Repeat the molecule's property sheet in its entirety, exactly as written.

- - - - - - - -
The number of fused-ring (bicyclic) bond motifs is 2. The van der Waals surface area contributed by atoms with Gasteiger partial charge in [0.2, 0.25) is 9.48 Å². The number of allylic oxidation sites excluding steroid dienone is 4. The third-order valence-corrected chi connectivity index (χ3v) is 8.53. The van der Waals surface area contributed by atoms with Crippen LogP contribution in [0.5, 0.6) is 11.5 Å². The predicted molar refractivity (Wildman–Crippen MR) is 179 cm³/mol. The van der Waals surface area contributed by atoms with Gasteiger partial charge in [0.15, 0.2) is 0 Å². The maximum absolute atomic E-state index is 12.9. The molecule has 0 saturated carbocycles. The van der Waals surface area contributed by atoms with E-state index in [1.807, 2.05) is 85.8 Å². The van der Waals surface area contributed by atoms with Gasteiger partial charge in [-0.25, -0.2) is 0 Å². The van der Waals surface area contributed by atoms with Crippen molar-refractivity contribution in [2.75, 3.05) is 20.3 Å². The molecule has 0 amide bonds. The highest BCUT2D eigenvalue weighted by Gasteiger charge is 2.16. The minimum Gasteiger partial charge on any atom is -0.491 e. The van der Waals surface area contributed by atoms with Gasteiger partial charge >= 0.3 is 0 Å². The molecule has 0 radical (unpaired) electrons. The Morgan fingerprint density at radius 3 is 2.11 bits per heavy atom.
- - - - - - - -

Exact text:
The number of fused-ring (bicyclic) bond motifs is 2. The van der Waals surface area contributed by atoms with Gasteiger partial charge in [0.2, 0.25) is 9.48 Å². The number of allylic oxidation sites excluding steroid dienone is 4. The third-order valence-corrected chi connectivity index (χ3v) is 8.53. The van der Waals surface area contributed by atoms with Crippen LogP contribution in [0.5, 0.6) is 11.5 Å². The predicted molar refractivity (Wildman–Crippen MR) is 179 cm³/mol. The van der Waals surface area contributed by atoms with Gasteiger partial charge in [0.15, 0.2) is 0 Å². The maximum absolute atomic E-state index is 12.9. The molecule has 0 saturated carbocycles. The van der Waals surface area contributed by atoms with E-state index in [1.807, 2.05) is 85.8 Å². The van der Waals surface area contributed by atoms with Gasteiger partial charge in [-0.25, -0.2) is 0 Å². The van der Waals surface area contributed by atoms with Crippen molar-refractivity contribution in [2.75, 3.05) is 20.3 Å². The molecule has 0 amide bonds. The highest BCUT2D eigenvalue weighted by Gasteiger charge is 2.16. The minimum Gasteiger partial charge on any atom is -0.491 e. The van der Waals surface area contributed by atoms with Gasteiger partial charge >= 0.3 is 0 Å². The molecule has 0 radical (unpaired) electrons. The Morgan fingerprint density at radius 3 is 2.11 bits per heavy atom.